Two (relatively) religious incidents, separate but parallel:
1) Leaving Hurley's Cantina the other night, where I was sharing a late-night drink with an old university colleague of mine and Al Rockoff, the photojournalist that Malkovich portrayed in The Killing Fields (and who still spends six months of the year in Phnom Penh), I was slipped a religious pamphlet by a young American traveller. ("Just a little something as you travel through Cambodia," he said, smiling. They're always smiling.)
What if you had only five minutes to live? it asked. Inside was the usual yada yada yada, information about saving my soul and accepting Christ and avoiding Satan. All the stuff I've yet to do. (Just haven't gotten around to it.)
I stuck it in my wallet, hopped on a moto and went home.
2) While typing a post on my blog at Galaxy Web a monk wandered over, looking for money. This in and of itself is nothing new; monks often patrol and glide their way through the businesses around town each and every morning, asking for money, because here, in Cambodia, it's considered a common courtesy to slip one of the purple-robed ones a few thousand riel every now and then. (Gives good karma, and all.)
This time, though, was different. And annoying. The smiling monk (they're always smiling) carried a ledger book, pencilled into which was a fee. For me, one thousand riel. (About twenty five cents.) It was a little odd, a little formal, especially from somebody supposedly on the Middle Path, but whatever. When in Rome. I pencilled my name and gave him the riel and went back to my blog.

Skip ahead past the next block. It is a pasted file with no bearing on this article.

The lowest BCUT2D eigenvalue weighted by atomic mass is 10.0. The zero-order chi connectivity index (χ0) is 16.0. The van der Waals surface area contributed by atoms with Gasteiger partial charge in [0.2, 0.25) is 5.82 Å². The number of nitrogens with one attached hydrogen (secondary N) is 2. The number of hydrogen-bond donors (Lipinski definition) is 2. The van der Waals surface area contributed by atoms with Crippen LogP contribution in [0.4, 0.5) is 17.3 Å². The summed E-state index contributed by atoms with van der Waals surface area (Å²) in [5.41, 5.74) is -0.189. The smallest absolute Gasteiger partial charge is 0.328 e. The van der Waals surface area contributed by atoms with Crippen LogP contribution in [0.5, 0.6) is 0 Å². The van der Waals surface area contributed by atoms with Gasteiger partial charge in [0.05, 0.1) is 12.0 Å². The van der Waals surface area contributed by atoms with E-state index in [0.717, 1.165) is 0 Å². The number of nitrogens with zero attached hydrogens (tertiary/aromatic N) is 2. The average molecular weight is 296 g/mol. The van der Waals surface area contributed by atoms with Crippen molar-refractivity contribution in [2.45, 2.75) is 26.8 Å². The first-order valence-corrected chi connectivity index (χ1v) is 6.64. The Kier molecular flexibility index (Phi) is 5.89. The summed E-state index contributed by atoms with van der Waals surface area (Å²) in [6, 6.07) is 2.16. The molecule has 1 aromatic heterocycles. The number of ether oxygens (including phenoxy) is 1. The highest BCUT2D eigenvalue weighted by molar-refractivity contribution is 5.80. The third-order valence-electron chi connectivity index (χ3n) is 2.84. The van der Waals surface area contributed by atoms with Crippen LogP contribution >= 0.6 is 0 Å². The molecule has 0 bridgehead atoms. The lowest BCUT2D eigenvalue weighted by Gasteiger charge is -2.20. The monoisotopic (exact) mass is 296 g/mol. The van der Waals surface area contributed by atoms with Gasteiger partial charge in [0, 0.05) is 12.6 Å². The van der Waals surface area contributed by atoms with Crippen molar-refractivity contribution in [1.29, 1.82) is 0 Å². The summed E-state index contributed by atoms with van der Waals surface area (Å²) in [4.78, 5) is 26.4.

My acquiesence was matched by another foreigner's fury. (Well, perhaps 'fury' is a bit too strong; let's just say he was royally, possibly galactically, pissed, and leave it at that.)
Why? Well, the donation 'fee' that came after mine, which the monk smilingly insisted that he pay, amounted to five US dollars. The foreigner -- maybe Italian, maybe Belgian, decidedly not Canadian, because we're meek, which means I guess we'll inherit the earth, although when is anyone's guess, and probably not until the NHL strike is over, anways -- reacted sharply. He didn't swear, no, but his bulging eyes and red cheeks made swearing redunant. He said a few sharp words, insisted that the owner of the Internet shop pay the monk simply to get him the hell out, and lectured the monk, who spoke no English, about how ridiculous this whole escapade was.
Here we have two (admittedly) minor incidents spaced twelve, thirteen hours apart, each of them involving individuals trying to force their religious views on others. (One involving pamphlets, one involving money.)
These don't bother me so much as they make me sad. Make me, I don't know, disillusioned.
I don't know if there's a god. If there is, I suspect that we haven't grasped his/her/its true shape and form and, most importantly, intent. This is a cosmic issue that is so vast and deep that to have it reduced to pamphlets handed out at riverside bistros, or donation-fees
pre-determined in a Buddhist ledger is, well, profane.
There's nothing inherently wrong with what the Christian or the monk were doing; one was spreading the word, one was accepting donations (albeit expensive ones). They were both doing what they felt was right. (Unless the monk was not a real monk, only dressed as one to scam money, which is not entirely unpossible.)
With all the fundamental questions that horrific events like the tsunami necessitate regarding the nature of a Higher Being (like for example if there is a God, and he/she/it has given man free will, and we are responsible for our actions, right, got that, then why the hell did he/she/it inflict, or at the very least not prevent, something like a tsunami, which is something that is most definitely not man-made, unless you argue that man has not yet devised a detection-system, thereby we're all at fault, which is straining the point a bit too far), it just seems, I don't know, mundane to have such noble and worthwhile questions cheapened. To have warnings that I'm going to hell in five minutes unless I repent, or that I must pay what a monk says I must pay because he, well, says so, and all of this given a plain and simple form on rather-cheap paper, ends up robbing me of whatever spirituality the saint and the monk are trying to convey.
If there is a God, I think he/she/it is above all of this kind of stuff.